It's kind of like when you woke up this morning and decided to be straight.
The alarm sounded. You sat up, swung your legs over the side of the bed in the early morning light, took a deep breath and said, "Universe, I'm straight!" (I hear it's more invigorating than coffee.)
It's one of my favorite things when people say we GLBT-ers "chose this lifestyle." Because I also chose to have green eyes? A short inseam? A penchant for salty snacks?
One would hope that if I were making choices then I'd choose something a bit more sound, something that, say, didn't take away my civil rights, risk putting me in the poor house, or even take away my house.
Take photographer Annie Liebowitz and her recent financial woes as an example. It seems that when Susan Sontag, Liebowitz's longtime partner, passed away and Liebowitz inherited Sontag's estate, the old choice-of-lifestyle claim reared its not-so financially-kind head. To quote Julie Miranda from AfterEllen.com:
"Same-sex couples do not have the same privileges as straight married couples when it comes to inheritance. If your partner passes away and leaves her estate to you, you have to pay up to 50 percent of the value of your inheritance in taxes. However, if you and your partner were recognized as a married couple, you wouldn't have to pay a dime ..."
So, when Susan Sontag died and bequeathed several properties to Liebowitz, she was forced to pay half of their value just to keep them.
Um, can I change my order, please? I choose eggs with a side of civil rights.
Maybe all of this choice stuff comes from the choice to come out. And that, I'll give you, is a conscious choice.
But it's not a choice about liking girls better than boys. Or being a Carolina fan as opposed to a Clemson fan. It's a choice to tell the truth about who you love and who you are, to live honestly, openly, and authentically and continue evolving into the best you possible.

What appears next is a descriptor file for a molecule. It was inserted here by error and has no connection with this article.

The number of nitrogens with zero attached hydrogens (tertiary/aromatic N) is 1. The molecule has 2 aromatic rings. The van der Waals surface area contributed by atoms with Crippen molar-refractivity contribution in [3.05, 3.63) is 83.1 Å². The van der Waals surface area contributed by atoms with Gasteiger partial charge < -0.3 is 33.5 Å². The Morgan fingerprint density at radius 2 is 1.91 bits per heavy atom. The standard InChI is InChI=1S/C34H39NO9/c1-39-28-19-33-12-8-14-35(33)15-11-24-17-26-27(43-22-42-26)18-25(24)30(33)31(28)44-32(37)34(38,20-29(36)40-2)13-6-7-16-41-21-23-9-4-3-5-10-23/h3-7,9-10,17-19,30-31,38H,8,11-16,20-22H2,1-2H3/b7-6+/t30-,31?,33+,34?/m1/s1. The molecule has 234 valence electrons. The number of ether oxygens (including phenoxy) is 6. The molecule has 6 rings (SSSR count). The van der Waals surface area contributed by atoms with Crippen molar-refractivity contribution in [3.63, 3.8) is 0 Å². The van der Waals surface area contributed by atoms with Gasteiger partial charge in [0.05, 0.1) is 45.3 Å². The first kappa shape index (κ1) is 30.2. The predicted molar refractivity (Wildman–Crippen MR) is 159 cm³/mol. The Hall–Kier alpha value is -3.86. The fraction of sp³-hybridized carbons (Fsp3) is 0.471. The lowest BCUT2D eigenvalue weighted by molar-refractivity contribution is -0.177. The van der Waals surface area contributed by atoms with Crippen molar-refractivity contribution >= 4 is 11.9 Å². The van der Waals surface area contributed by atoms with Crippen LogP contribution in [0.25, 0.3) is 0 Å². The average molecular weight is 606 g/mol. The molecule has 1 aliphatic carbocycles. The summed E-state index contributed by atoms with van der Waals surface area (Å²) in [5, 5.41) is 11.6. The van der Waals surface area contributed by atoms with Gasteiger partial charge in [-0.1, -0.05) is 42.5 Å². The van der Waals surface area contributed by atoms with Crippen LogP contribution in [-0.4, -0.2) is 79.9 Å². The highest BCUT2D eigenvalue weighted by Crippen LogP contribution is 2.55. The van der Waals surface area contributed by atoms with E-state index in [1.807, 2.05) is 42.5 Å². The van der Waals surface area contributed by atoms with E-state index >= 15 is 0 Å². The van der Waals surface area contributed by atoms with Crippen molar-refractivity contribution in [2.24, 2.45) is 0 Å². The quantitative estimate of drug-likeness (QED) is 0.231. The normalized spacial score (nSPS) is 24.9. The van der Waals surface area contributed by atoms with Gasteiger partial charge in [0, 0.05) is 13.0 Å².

How about this frightening choice? A Kentucky Senate committee has unanimously chosen to approve a bill that would prohibit unmarried couples from adopting children or being foster parents. If you're keeping track, that doesn't just affect the GLBT community, it affects unmarried straight couples too. Meaning, even Angelina and Brad couldn't adopt in Kentucky if this hateful little bill passes.
Most of my GLBT friends have, out of sheer necessity, delved into law, financial planning, and HIPAA regulations in an attempt to protect themselves, their partners, and families. If you're GLBT or a GLBT supporter in this generation, you better be ready to study, make phone calls, write letters, and march.
If I sound frustrated, I am. The California Supreme Court is pondering Proposition 8, so I'm feeling a bit edgy. On the other hand, I have people who care enough about my rights and life to study, make phone calls, write letters, and march.
And when my alarm sounds, I will sit up, swing my legs over the side of the bed in the early morning light, take a deep breath, and say, "Universe, I'm SALLY ALBRIGHT, and I choose me." (It's more invigorating than coffee.)